Hubris

This morning I came across this tweet:


Catherine Noone is an Irish senator and practicing solicitor. This tweet is a good example of something I find myself talking a lot about these days: hubris.

Tesco are an outfit at the end of an extraordinarily complex, technologically advanced, and finely-tuned supply chain which enables farm produce to be freshly available on supermarket shelves in city centres day after day with no interruptions. Looked at in isolation, the entire operation is nothing short of miraculous, an achievement of human endeavour which rivals the space programme.

But the metropolitan middle classes with social science, humanities, and law degrees think they’ve found something wrong with it. For some reason, the global experts in packaging, transport, storage, and retail operating on razor-thin margins have decided to use a few million tonnes of unnecessary plastic. Perhaps it was a decision made late on a Friday night when they all wanted to go to the pub, and never got around to revisiting it? Silly people! They spend millions on computer controlled warehouses, yet they can’t even get their packaging right.

I have the advantage over most of those wringing their hands over food packaging of having actually worked on a large vegetable farm, including a few days in the packing plant. The farm would come to life at about 5 or 6am, everyone would be in the fields picking by 7am, and by 1 or 2pm the first produce would be coming into the yard, some of which would go into the packing plant. Between 2 and 5pm several large lorries from the major supermarkets would pull in, get loaded up, and be off to the distribution centres from where the produce would be sent to all four corners of the UK, where it would appear on shelves at 7am the next morning. One thing I noticed, being a part-time forklift driver, was that clever packaging was essential for rapid loading and unloading. Everything needed to be packed in such a way it could be stacked on a pallet and put on a lorry with a forklift. We used to being loose veg in from the fields in small lorries or with a tractor and trailer, and it was a right pain. This is why we had a packing plant.

If you want just-in-time logistics, you need to pack things properly. Also, as mentioned in this post by someone who knows what they’re talking about, the plastic serves a vital function in keeping the produce fresh. I am sure it is also used to keep moisture and creepy-crawlies out in some instances. Now I don’t know the optimum packing methods to achieve all this, but I think it’s a reasonable assumption that those who have a billion dollars worth of skin in the game have worked it out. The idea that vegetable supply companies use “excess” packaging is so ludicrous only the seriously dim and neo-religious could believe it. And of course, if they removed the packaging there would be uproar about food waste. That campaigns against this imaginary problem have such support is indicative of several things, not least the increasing divide between those who work white-collar jobs in air-conditioned offices in large cities and those who actually make the country function.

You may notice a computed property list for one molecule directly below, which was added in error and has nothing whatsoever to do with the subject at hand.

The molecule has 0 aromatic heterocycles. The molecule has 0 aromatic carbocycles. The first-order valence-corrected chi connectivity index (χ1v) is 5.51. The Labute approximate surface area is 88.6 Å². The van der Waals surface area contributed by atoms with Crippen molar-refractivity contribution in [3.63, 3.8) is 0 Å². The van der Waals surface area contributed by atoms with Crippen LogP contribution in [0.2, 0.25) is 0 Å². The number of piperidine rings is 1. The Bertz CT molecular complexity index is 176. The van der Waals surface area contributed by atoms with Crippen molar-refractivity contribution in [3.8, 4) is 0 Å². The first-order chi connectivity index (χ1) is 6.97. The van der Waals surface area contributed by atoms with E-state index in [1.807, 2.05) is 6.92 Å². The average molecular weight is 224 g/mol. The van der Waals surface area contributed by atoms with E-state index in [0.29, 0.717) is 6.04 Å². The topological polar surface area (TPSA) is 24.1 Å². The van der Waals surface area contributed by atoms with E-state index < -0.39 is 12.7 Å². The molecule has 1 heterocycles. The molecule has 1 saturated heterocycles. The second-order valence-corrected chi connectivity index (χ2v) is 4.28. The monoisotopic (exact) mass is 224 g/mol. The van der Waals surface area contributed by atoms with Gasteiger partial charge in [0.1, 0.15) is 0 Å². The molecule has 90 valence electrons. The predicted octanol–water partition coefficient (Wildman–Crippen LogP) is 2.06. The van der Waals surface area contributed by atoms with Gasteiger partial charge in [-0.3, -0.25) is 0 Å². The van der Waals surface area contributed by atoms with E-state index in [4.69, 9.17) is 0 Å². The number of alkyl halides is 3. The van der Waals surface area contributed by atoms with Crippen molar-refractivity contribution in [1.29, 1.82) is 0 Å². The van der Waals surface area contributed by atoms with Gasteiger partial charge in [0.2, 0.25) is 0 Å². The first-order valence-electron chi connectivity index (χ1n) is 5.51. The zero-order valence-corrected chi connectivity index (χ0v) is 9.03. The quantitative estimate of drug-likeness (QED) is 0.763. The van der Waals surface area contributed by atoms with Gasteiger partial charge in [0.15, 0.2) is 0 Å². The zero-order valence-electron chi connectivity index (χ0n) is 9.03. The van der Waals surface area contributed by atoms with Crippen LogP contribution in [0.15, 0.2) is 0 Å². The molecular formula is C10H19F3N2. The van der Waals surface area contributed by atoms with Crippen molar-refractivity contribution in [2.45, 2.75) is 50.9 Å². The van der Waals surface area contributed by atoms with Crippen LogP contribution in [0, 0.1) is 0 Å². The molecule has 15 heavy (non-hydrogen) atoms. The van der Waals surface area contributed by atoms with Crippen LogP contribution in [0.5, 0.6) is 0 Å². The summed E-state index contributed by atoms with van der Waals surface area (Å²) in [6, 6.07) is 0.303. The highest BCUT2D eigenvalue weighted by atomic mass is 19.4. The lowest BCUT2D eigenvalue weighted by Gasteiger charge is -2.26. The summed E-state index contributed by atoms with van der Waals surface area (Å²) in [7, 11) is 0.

In any conversation on this topic, you’ll inevitably get someone – usually a woman with a good salary, nice handbag, and plenty of shoes – smugly state that they buy their vegetables loose from the local organic shop and “they’re perfectly all right”. Which is true, but you’re not going to be able to feed cities of between 2 and 5 million people via small shops filled with bent, muddy, and cracked vegetables chucked in cardboard boxes. Well you could, but not while maintaining the standards of living everyone now demands. These people are the equivalent of the apocryphal American kids who don’t know milk comes from cows.

One of the paradoxes of the population becoming more educated is they seem to know less. The middle classes are increasingly backing trendy causes – gender equality, renewable energy, fuel taxes, carrier bag bans – without having the slightest idea how the world functions beyond their bubble. They’ve never been on a farm, toured a factory, walked through the turbine hall of a working power station, seen the spaghetti-like piping in a refinery, watched a giant crane lift something into place, or stood on a platform built in the middle of a hostile sea to provide the life-blood their society depends on. They don’t know how things are done and who does them. All they know is they’re doing it wrong and they know best. Like I said: hubris.

This won’t end well.

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51 thoughts on “Hubris

  1. The packaging does two other things as well. It forces you to buy a certain quantity that then rots at home. I rarely need 4 peppers in a week, but often have no choice. And stuff that is already going off can be included- this seems to be a pretty common thing with onions.

    So I doubt that preservation and cutting handling costs are the sole economic considerations for the supermarket.

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